How to ensure a great customer experience
'How was your experience today?'
A simple question, but still one of the most important to ask. Companies today are advancing their methods for determining customer satisfaction - many airports, public service buildings and retail outlets are using customer satisfaction measurement terminals, which prompt their customers to select from a range of smiley face buttons to indicate how satisfied they were with a service.
As clever as these indicators are for measuring experience after the event, the challenge of actually ensuring customer satisfaction leaves many companies stumped. Every organisation is different, as is every customer! It’s important to take obvious steps (e.g. hiring friendly and helpful people, being upfront and honest, streamlining operations to reduce customer wait times and making sure to rectify any mistakes so customers feel heard and appreciated), but there isn’t a one-size-fits-all approach to overall customer satisfaction.
With recent advancements in analytics, however, there are ways to get a better sense of the makeup of your customer base and tailor your efforts accordingly. Here are Datamine’s two overarching suggestions for how analytics can help you cultivate and measure a great customer experience.
1. Understand your customer
This seems like a no-brainer, but many companies haven’t actually done the necessary analysis to truly understand the different facets of their customer base. In order to be able to deliver someone the best possible customer experience, you first have to know more about them - what is their age, gender, location and other demographic information? What is their purchase history with your business? And what ultimately drives their buying decisions?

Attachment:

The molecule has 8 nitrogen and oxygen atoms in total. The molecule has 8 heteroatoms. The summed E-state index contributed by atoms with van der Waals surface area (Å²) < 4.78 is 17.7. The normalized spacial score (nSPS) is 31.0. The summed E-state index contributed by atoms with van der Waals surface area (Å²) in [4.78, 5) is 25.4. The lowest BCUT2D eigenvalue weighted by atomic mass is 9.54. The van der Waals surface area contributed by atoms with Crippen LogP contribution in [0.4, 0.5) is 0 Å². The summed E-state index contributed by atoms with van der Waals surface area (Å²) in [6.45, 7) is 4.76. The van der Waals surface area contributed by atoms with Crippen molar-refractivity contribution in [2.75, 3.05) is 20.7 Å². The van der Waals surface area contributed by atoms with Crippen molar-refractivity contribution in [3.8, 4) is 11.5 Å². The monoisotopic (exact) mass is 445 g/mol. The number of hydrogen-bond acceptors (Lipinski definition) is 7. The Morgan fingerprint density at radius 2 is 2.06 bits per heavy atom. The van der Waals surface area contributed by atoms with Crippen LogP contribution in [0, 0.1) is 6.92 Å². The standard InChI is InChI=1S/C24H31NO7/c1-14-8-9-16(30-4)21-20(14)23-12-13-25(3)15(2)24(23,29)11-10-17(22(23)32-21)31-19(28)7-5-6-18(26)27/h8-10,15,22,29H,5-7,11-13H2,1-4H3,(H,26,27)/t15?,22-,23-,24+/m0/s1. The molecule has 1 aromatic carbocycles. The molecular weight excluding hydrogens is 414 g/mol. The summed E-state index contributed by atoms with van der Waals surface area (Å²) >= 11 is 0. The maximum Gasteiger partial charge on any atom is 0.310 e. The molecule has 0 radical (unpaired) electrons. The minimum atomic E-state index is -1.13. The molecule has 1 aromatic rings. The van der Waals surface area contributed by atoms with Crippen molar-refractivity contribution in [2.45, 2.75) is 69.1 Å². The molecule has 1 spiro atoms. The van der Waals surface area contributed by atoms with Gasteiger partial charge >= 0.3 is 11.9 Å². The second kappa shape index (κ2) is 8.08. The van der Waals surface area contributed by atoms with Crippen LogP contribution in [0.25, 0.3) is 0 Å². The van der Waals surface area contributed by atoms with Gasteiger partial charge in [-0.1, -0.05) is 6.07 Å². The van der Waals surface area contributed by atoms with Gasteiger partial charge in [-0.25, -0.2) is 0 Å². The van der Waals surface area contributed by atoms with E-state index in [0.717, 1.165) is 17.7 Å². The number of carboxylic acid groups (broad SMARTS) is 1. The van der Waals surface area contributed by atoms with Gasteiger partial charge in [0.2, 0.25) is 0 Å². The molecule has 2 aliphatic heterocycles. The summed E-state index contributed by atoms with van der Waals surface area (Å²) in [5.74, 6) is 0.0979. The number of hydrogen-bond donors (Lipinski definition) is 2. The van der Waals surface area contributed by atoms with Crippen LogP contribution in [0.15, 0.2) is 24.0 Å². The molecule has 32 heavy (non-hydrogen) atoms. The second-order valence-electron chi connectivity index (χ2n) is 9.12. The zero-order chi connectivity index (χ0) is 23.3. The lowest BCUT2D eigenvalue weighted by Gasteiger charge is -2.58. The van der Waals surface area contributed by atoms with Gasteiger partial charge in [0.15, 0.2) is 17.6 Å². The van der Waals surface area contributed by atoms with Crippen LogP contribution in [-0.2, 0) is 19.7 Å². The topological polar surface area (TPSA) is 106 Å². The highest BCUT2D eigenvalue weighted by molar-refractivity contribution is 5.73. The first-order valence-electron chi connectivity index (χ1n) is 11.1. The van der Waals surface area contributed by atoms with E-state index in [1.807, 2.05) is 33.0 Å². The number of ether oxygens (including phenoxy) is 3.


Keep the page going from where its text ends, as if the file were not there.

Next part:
These questions can be answered through customer segmentation analysis. By taking a dive into your data and isolating/analysing individual customers (also known as ‘creating a single customer view’), you can begin breaking up your customer base into smaller groups that are similar to one another. These groups can be decided based on the customer qualities that are most important to your business - for example, similarities in transactions, age, location, gender, buying patterns and more.
There are a number of different kinds of segmentations (strategic, marketing, operational etc.) you can employ depending on the nature of your business and customers. Some segmentations are macro, others are micro - the type of analysis you need will determine the amount of investment, capability, back-end data, alignment of tactical aspects and number of tools you’ll have to use.
Once you have individualised profiles for a number of different customer categories, you’re ready for the next step.
2. Use that data to deliver personalised experiences
When you’ve created single customer views and segmented your data, you can begin to deploy personalised marketing campaigns that are specifically targeted towards various sections of your customer base. Research has shown that personalised buying experiences greatly improve customer experience. For example, a 2016 survey from Accenture demonstrated that customers are more likely to buy from a store that:- Recognises them by name (56%)
- Gives them recommendations based on their last purchase (58%)
- Knows their purchase history (65%)
So how do you actually go about making your customer communications personalised?
The first step is determining what message you want you send to each of the segments you’ve identified, as they will all need to be approached differently. In order to come up with the right message for each segment, you need to look at all the touchpoints in your business’ relationship with the customer (website, call centre, email, bricks & mortar outlet, social media etc.) and how they fit into that specific customer journey. What are you trying to do for a particular customer? What do they want from their relationship with you?